Illicit cigarette sales surge as criminal manufacturers tighten grip long after lockdown

The illegal trade in tax-evading cigarettes has exploded in the past year, as criminals flood South Africa’s retail market with illicit tobacco, according to a major new study by independent market researchers Ipsos. The government’s lifting of the tobacco sales ban roughly 18 months ago has done little to curb the illegal trade’s rampant growth.

The latest study by Ipsos – a global leader in market research – shows:

  • A shocking four out of five stores in the Western Cape (80%) now sell cigarettes below the Minimum Collectible Tax (MCT) rate of R22.79 per pack, as do almost 70% of outlets in Gauteng, a significant increase compared to previous research
  • The number of garage forecourts across the country selling illicit cigarettes has quadrupled in the last year – despite the 2020 sales ban having been lifted
  • single pack of 20 cigarettes is now on sale for as little as R7 in many retail outlets nationwide. This is less than a third of the MCT, and down even further from R8, which was the lowest price found in the October 2021 study
  • Products bearing trademarks licensed to or owned by Zimbabwe-based Gold Leaf Tobacco Corporation (GLTC) and Carnilinx, a member of South Africa’s Fair-Trade Independent Tobacco Association (FITA), continue to win this illegal price war.

“The latest Ipsos study provides compelling evidence that criminals continue to dominate South Africa’s tobacco trade,” says Johnny Moloto, general manager of British American Tobacco South Africa.

“These criminals are hiding in plain sight, robbing the fiscus of vital revenue when it is needed most. They are destroying legitimate businesses and jobs while national unemployment rates hit record highs.”

Ipsos conducted its fifth study of this kind between 2 and 21 March 2022. Looking at 4,593 nationwide retail outlets, the study asked ‘mystery shoppers’ to buy the cheapest cigarettes available at an outlet.

Ipsos researchers found that the vast majority of stores in hotspot provinces – the Western Cape (79%), the Free State (74%) and Gauteng (69%) – sold cigarettes below the Minimum Collectible Tax (MCT), proving that the manufacturers could not have paid due taxes on these products.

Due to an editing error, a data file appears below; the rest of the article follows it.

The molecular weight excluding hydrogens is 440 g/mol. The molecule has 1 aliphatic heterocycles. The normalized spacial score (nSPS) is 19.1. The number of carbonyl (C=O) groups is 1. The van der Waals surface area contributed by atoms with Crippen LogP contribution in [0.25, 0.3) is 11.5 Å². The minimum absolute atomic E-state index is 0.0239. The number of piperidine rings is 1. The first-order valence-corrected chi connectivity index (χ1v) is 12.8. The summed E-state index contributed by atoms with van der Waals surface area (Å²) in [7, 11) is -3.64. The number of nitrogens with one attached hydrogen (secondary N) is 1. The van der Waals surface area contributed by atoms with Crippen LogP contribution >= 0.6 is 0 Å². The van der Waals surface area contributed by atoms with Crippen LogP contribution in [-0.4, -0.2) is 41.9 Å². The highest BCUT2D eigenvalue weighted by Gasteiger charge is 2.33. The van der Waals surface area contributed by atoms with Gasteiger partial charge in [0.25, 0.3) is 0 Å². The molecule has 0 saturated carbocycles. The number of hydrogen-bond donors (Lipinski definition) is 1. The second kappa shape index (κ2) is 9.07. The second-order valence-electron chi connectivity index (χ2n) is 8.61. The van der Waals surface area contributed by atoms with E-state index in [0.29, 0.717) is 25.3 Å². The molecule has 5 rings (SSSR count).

MCT refers to the minimum amount of tax owed to SARS by a tobacco manufacturer per pack of 20 cigarettes. At present, MCT is calculated at R22.79, which does not include production costs, nor profit for the manufacturer. Cigarette packs that sell for less than the MCT should be considered illegal, as this means the manufacturer has not paid the minimum amount of duties to SARS.

“If our country is to prosper and present itself as worthy of investment, the criminal manufacturers flooding our market with illicit tobacco should be tackled as a matter of utmost urgency,” says Moloto.

The number of stores in Western Cape and Gauteng selling illicit cigarettes has risen significantly since Ipsos’s study a year ago, which was conducted soon after criminal manufacturers seized control of South Africa’s cigarette market as a result of the government’s lockdown ban on legal tobacco sales.

The latest study shows that brands owned by or licensed to GLTC Zimbabwe are the most widely available at illegal prices, with almost half (44%) of purchases made below MCT. Purchases below MCT of brands owned by or licensed to GLTC South Africa rose by 17% in the last year.

More than half (52%) of purchases of brands owned by Carnilinx were below MCT.

Although Pall Mall, owned by BATSA, was the cheapest available brand in 642 stores (around 14% of total stores included in the sample), none sold the brand below the MCT.

“Tax-evading cigarettes have been allowed onto South Africa’s shop shelves for far too long. They are depriving the fiscus of more than R19 billion a year. For the sake of our economy, the people it is meant to serve and the rule of law, authorities should put an end to this brazen criminality once and for all,” concludes Moloto.